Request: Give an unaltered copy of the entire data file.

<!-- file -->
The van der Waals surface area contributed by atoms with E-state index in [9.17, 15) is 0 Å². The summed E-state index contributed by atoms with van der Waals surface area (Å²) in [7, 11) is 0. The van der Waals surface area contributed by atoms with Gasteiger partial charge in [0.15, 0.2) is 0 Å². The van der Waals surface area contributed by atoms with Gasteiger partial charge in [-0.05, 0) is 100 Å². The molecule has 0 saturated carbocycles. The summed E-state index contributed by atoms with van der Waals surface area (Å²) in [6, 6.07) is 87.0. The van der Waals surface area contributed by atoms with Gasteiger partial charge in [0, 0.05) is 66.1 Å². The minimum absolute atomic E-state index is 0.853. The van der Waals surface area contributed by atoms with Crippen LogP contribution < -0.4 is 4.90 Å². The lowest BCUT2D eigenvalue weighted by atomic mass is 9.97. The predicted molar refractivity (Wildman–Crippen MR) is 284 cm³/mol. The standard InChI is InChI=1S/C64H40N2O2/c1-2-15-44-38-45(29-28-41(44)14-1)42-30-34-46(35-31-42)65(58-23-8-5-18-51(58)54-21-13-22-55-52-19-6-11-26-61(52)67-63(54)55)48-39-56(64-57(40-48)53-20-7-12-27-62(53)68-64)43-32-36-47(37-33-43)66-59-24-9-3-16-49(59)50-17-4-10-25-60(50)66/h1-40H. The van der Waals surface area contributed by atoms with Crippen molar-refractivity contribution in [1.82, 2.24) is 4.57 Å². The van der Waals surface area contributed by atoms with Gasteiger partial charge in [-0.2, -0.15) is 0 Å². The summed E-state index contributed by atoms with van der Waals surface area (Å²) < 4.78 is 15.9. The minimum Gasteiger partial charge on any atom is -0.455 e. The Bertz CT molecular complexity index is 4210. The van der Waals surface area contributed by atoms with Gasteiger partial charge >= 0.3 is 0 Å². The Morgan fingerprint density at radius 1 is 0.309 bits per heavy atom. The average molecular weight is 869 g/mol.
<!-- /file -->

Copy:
The van der Waals surface area contributed by atoms with E-state index in [9.17, 15) is 0 Å². The summed E-state index contributed by atoms with van der Waals surface area (Å²) in [7, 11) is 0. The van der Waals surface area contributed by atoms with Gasteiger partial charge in [0.15, 0.2) is 0 Å². The van der Waals surface area contributed by atoms with Gasteiger partial charge in [-0.05, 0) is 100 Å². The molecule has 0 saturated carbocycles. The summed E-state index contributed by atoms with van der Waals surface area (Å²) in [6, 6.07) is 87.0. The van der Waals surface area contributed by atoms with Gasteiger partial charge in [0, 0.05) is 66.1 Å². The minimum absolute atomic E-state index is 0.853. The van der Waals surface area contributed by atoms with Crippen LogP contribution < -0.4 is 4.90 Å². The lowest BCUT2D eigenvalue weighted by atomic mass is 9.97. The predicted molar refractivity (Wildman–Crippen MR) is 284 cm³/mol. The standard InChI is InChI=1S/C64H40N2O2/c1-2-15-44-38-45(29-28-41(44)14-1)42-30-34-46(35-31-42)65(58-23-8-5-18-51(58)54-21-13-22-55-52-19-6-11-26-61(52)67-63(54)55)48-39-56(64-57(40-48)53-20-7-12-27-62(53)68-64)43-32-36-47(37-33-43)66-59-24-9-3-16-49(59)50-17-4-10-25-60(50)66/h1-40H. The van der Waals surface area contributed by atoms with Crippen molar-refractivity contribution in [1.82, 2.24) is 4.57 Å². The van der Waals surface area contributed by atoms with Gasteiger partial charge in [-0.2, -0.15) is 0 Å². The summed E-state index contributed by atoms with van der Waals surface area (Å²) < 4.78 is 15.9. The minimum Gasteiger partial charge on any atom is -0.455 e. The Bertz CT molecular complexity index is 4210. The van der Waals surface area contributed by atoms with Gasteiger partial charge >= 0.3 is 0 Å². The Morgan fingerprint density at radius 1 is 0.309 bits per heavy atom. The average molecular weight is 869 g/mol.